More than 34,000 transgender Americans in eight states could be prevented from voting in the November 2016 election because of strict voter identification laws that require voters to present government-issued photo IDs at the polls, according to a newly released report.
The report, prepared by the Williams Institute, an LGBT think tank affiliated with the UCLA School of Law, says many transgender people who have transitioned from one gender to another do not have identification that accurately reflects their correct gender.
“Lawmakers and election officials should not overlook the impact on transgender voters when enacting voting restrictions based on identity documents,” said Williams Institute Scholar Jody L. Herman, author of the report, “The Potential Impact of Voter Identification on Transgender Voters in the 2016 General Election.”
“Voter ID laws impact many citizens who would otherwise be eligible to vote,” Herman said. “Transgender people have unique, and sometimes insurmountable, burdens to obtaining accurate IDs for voting in states that require it.”
The report says 34 U.S. states have passed some form of voter identification laws but the strictest of them come from eight states: Alabama, Georgia, Indiana, Kansas, Mississippi, Tennessee, Virginia and Wisconsin.
The greatest potential problem for transgender people, the report says, is the requirement of the voter ID laws in these states that people present a government-issued photo ID.
“In voter ID states that do not have the strict photo ID requirement, voters have options available to them to comply with the law other than showing a photo ID,” the report says.
“A 2006 study found that 11 percent of U.S. citizens did not have government-issued photo identification, with minorities, the elderly, and those who have lower incomes being less likely than others to have government-issued photo identification,” the report states.
“Transgender people who have transitioned face additional burdens to acquiring or updating identification that would fulfill voter ID requirements because they must comply with requirements for updating the name and gender on their state-issue or federally issued IDs and records,” according to the report. “Requirements for updating state-issued IDs vary widely by state and can be difficult and costly.”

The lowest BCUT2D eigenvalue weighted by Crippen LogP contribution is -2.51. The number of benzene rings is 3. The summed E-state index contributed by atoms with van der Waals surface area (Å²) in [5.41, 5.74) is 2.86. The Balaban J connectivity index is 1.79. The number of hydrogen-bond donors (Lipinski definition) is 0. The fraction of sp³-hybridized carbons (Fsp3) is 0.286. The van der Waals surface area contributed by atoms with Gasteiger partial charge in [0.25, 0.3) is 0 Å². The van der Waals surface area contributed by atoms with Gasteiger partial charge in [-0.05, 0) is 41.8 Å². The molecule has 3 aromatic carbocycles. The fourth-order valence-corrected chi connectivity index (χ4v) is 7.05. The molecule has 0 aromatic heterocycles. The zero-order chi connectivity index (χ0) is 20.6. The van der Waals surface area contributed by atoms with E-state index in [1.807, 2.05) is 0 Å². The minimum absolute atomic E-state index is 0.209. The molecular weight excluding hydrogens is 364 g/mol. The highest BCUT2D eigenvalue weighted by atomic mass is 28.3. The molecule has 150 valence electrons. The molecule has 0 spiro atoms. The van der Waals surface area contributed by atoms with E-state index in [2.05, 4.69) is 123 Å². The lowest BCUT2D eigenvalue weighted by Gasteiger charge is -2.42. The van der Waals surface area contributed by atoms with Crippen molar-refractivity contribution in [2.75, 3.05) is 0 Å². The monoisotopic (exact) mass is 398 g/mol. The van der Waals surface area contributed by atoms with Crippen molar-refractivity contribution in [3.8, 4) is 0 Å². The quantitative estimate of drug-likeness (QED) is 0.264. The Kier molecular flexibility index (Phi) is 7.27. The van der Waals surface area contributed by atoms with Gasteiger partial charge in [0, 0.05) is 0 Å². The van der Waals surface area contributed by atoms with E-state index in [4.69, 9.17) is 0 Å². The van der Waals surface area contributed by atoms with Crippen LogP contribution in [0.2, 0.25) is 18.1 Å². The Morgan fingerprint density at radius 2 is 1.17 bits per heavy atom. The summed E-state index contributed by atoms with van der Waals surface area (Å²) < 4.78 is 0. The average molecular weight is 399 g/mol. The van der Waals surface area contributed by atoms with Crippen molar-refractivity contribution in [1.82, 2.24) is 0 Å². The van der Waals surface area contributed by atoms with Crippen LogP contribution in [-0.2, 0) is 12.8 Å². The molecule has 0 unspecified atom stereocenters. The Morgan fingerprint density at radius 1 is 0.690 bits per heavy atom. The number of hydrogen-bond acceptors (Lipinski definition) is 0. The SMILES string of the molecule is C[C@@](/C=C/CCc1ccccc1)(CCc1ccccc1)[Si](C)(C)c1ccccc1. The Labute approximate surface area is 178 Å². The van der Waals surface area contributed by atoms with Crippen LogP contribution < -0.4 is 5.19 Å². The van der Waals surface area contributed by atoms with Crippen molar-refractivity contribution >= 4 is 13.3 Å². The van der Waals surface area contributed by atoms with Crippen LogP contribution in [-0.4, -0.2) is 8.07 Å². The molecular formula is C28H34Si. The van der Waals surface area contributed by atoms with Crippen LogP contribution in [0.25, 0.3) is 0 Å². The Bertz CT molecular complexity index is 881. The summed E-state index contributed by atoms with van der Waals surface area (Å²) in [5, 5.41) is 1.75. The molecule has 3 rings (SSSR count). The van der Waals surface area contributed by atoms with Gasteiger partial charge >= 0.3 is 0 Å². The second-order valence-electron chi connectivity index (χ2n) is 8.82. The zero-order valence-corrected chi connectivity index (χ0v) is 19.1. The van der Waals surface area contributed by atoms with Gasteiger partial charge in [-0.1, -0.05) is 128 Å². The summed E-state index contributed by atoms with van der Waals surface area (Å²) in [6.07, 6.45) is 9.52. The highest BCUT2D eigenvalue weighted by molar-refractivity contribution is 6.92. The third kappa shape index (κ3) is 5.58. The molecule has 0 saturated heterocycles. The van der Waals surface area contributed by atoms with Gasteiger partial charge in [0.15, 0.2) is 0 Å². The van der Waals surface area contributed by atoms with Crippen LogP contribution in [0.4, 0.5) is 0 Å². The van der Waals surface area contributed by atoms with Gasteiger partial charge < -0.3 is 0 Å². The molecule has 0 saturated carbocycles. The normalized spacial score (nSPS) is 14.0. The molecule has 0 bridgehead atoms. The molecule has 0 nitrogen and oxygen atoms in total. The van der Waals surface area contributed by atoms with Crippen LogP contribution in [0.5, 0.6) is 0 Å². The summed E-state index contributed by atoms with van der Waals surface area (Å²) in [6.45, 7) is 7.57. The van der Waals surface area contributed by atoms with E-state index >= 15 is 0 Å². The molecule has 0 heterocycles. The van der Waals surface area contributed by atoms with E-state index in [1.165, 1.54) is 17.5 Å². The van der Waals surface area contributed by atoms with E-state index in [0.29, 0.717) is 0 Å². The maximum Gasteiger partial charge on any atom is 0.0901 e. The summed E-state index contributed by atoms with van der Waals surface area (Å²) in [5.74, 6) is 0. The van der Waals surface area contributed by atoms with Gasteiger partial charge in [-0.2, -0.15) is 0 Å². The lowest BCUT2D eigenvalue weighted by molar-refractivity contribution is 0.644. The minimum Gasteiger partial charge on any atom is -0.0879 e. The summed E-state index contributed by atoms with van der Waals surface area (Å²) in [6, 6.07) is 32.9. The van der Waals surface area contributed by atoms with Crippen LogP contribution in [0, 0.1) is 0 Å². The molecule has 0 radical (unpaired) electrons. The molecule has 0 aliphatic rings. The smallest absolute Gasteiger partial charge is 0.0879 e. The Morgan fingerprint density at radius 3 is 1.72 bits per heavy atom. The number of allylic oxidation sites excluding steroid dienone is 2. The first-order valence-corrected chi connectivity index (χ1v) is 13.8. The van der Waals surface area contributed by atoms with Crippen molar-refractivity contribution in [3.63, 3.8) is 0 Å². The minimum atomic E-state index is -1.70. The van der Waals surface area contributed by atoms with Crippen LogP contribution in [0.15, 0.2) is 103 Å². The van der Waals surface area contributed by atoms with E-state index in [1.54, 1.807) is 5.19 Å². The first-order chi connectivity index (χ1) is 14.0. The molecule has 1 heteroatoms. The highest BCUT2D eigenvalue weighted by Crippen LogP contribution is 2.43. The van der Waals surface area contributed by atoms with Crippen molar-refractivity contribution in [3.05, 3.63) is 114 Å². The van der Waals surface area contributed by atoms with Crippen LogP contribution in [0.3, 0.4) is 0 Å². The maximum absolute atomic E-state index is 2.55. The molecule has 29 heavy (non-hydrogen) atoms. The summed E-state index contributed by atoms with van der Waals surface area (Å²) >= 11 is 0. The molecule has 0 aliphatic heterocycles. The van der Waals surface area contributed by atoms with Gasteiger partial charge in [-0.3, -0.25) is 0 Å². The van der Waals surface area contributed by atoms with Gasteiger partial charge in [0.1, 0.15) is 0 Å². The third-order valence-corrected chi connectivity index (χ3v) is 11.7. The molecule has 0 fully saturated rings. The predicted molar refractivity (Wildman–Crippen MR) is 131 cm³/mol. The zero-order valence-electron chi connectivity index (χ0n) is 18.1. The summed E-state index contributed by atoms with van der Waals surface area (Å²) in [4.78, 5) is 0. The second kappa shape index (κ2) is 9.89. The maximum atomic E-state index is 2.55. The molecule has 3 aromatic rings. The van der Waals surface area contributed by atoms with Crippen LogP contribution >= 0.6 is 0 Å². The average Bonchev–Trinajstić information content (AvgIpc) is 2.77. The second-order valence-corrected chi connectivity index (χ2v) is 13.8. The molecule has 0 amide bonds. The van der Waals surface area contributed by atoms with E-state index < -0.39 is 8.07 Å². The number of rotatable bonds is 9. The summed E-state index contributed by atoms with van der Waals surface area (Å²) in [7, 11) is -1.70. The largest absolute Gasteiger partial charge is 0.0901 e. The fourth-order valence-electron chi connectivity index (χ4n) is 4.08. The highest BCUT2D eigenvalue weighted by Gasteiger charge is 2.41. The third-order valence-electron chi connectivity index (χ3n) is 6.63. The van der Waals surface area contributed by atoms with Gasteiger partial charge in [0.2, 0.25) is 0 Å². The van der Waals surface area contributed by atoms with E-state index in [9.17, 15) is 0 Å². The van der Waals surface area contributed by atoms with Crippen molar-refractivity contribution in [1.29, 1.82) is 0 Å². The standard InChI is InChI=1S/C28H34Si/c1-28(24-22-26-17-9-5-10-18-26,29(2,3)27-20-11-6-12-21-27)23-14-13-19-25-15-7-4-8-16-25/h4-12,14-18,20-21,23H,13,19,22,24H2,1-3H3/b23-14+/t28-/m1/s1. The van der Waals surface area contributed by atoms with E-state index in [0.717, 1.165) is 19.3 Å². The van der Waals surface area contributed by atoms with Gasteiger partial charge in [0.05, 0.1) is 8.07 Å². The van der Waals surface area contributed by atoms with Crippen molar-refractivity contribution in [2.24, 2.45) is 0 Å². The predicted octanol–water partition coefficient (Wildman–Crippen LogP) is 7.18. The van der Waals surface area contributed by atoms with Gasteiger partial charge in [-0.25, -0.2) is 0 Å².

The report says it bases its findings related to number of trans voters on the most recent data from the National Transgender Discrimination Survey (NTDS), which is conducted by the National LGBTQ Task Force and the National Center for Transgender Equality.
“While the NTDS cannot be considered a representative sample of the transgender population, it represents the best available data to estimate the number of voting-eligible transgender citizens who could face barriers to voting or possible disenfranchisement in the November 2016 election,” the report says.
It says one of the findings of the DTDS was that 27 percent of transgender citizens who have transitioned report they had no identification documents or records that list their correct gender.
“If that rate holds true for the current U.S. population, about 261,000 transgender citizens who have transitioned have no updated identification records,” the report says. “Transgender people of color, youth, students, people with low incomes and people with disabilities were more likely than the average NTDS respondent to have no updated identification documents or records,” it says.
The National Center for Transgender Equality argues in a voting “checklist” guide for trans voters that a pre-transition photo ID for a transgender person should be acceptable at polling places, even if the voter presents themselves as being of a gender different from the ID.
“As long as the relevant voter data (usually the name and address) matches one of the acceptable forms of ID, the voter has the right to vote,” NCTE says in its checklist guide aimed at poll workers. “Please do not be distracted by gender presentation when you are evaluating a voter’s identity and eligibility to vote,” it says.
“Different clothing, makeup or hairstyle on an ID photo is not a valid reason to deny a regular ballot,” the guide says. “Voters may look different today than on their photo ID for many reasons.”
In cases where a state polling place may steadfastly demand that a government-issued photo ID reflect the correct gender of the voter, NCTE offers a separate guide on how to obtain a new or updated form of identification.